Week 4 of 12
Module 3: Material Characteristics and as a Building Material
Gionata Rizzi rejoined us today (he was last with us on Day 5- 19th April) to give us lectures on 'Masonry Systems- Stonework & Mortar' and 'Mechanical Properties of Stone in Masonry'. Below are some of the key points I picked up from the presentations.
We were shown some great photographs by Gionata including one of a gateway to Babylon which was constructed using a dark black mortar that was visible seeping out of some of the joints- bitumen! It's a local material and has many of the desireable properties of a mortar including a high flexibility allowing movement in the building and it acts as a damp proof course to protect agains rising damp. Whether it also causes some of the issues we associate with cement in terms of impermeability I don't know. Some repairs have recently been made to this site which sadly (in my opinion) have been carried out using a brittle cement mortar.
Architects, as I understand, are generally taught that when mortar joints are considered in a building it is necessary to incorporate expansion joints every 10 metres (distance may vary). Noone thought to put expansion joints into Hadrian's Wall though, or the Great Wall of China, and that is because lime mortar was used, which allows movement. Free lime within the mortar is also able to be dissolved and redeposited so cracks which develop are often self-healing.
In Edinburgh it isn't uncommon to see a cracked lintel above a window or door and I have heard divided opinion as to whether these can be left or should be replaced. Gionata and David Odgers (also present) were in agreement that in the majority of cases there would be no need to repair or replace this lintel because it would not be possible for any more movement to occur because there is no space for the physical collapse to occur. Also when the lintel is cracked there will be a redistribution of load away from this point. Gionata recommended a book in reference to this type of issue; Jacques Heyman 'The Stone Skeleton'.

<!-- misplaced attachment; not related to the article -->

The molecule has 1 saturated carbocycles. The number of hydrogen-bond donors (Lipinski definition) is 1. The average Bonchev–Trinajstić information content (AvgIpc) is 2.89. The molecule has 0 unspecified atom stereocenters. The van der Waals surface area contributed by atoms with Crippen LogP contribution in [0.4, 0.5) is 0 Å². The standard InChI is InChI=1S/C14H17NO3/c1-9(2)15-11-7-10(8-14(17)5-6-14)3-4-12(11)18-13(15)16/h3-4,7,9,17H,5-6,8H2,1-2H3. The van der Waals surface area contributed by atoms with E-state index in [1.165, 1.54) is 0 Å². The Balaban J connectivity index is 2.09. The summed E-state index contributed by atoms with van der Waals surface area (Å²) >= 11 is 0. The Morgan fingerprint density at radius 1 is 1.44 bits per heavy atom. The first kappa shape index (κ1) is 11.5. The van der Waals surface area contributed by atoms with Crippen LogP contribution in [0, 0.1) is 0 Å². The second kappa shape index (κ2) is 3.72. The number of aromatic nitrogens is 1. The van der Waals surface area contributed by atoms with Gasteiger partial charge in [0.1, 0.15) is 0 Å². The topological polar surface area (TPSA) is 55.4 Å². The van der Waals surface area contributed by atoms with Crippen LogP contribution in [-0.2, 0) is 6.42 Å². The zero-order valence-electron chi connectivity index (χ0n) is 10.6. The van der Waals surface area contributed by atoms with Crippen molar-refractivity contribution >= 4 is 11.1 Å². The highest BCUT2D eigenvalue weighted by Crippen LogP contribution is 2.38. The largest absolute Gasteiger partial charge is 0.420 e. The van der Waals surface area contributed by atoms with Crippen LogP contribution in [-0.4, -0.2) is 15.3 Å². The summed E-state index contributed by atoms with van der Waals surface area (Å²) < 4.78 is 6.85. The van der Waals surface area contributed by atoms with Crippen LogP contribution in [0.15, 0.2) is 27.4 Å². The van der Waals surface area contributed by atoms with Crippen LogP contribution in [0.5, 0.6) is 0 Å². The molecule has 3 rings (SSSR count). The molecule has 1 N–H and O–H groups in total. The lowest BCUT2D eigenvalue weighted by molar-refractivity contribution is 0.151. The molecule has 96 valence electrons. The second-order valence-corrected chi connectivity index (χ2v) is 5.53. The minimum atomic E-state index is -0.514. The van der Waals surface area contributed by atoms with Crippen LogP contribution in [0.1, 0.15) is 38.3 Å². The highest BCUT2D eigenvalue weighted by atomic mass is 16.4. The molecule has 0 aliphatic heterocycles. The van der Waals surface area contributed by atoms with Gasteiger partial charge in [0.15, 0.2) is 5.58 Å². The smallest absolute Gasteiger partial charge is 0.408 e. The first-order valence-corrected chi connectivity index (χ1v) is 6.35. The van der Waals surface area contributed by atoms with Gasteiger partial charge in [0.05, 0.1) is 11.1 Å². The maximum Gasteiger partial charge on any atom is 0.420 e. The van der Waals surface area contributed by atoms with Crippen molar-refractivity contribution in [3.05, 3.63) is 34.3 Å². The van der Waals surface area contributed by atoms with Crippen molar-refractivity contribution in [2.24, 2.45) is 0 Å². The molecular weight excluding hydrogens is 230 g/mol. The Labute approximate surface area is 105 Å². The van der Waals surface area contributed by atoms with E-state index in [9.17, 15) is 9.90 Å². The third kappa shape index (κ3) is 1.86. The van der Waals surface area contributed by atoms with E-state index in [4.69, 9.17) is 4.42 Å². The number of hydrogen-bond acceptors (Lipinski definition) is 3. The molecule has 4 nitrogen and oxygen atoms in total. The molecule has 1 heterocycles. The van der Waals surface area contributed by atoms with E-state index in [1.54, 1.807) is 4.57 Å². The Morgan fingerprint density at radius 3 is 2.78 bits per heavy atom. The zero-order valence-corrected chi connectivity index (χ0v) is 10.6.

As we all know, a bulge in a wall is a dangerous sign as it indicates the potential for collapse, which could occur very quickly or may never occur. The potential danger is due to the shift in the structural load which is no longer evenly distributed.
In a discussion about arches Gionata showed us the type known to be common in Europe which is a curved arch, based on the load being distributed as a catenary (the inverted shape formed when you suspend a chain by both ends). An arch works under compression and a curved arch has its joints aligned to a central point at the base and centre of the arch. The stresses go at 90 degrees to the joint. In South East Asia, however, historic construction techniques were different and arches there were commonly corbel arches composed of horizontal rows of stones. These are far more prone to failure because compression is still in the same direction as with the arch above but this is no longer at 90 degrees to the joints. Most of these are dry stone structures, but if moisture or biological growth reaches the joints it is possible for them to slip and the arch to collapse.
'Traditional construction relies more on equilibrium than on strength'. This is a very important point for me to take from today's lectures, it is all about how the units are constructed and placed rather than about how strong they are. Lime mortar is a very good example of this statement because we do not need a mortar to be very strong (e.g. cement), we need it to fulfil its purpose of distributing load, allowing movement within a structure and having the correct properties for protecting the stone.
This afternoon half of the group had a practical session up on the roof of the ICCROM building with David Odgers, mixing and using lime mortars to construct the two different types of arches mentioned above, the curved arch and the corbel arch. We also each carried out a small section of pointing on a brick wall. It was a very enjoyable afternoon and a chance to attempt to put some of the theory into practice (we may need a little more practice though).
The group with the two arches we have constructed (curved arch on the left and corbel arch on the right). David says he is prepared to stand on our curved arch to test it out once the mortar has fully carbonated. In the photograph (from left); Simon Warrack (course organiser), Susanne (Denmark), Dodie (Sudan), Anita (Australia), Ileana (Romania), Me (Scotland), Michel (Palestine), Rouba (Syria), Valerie (India) and Stefaan (Belgium).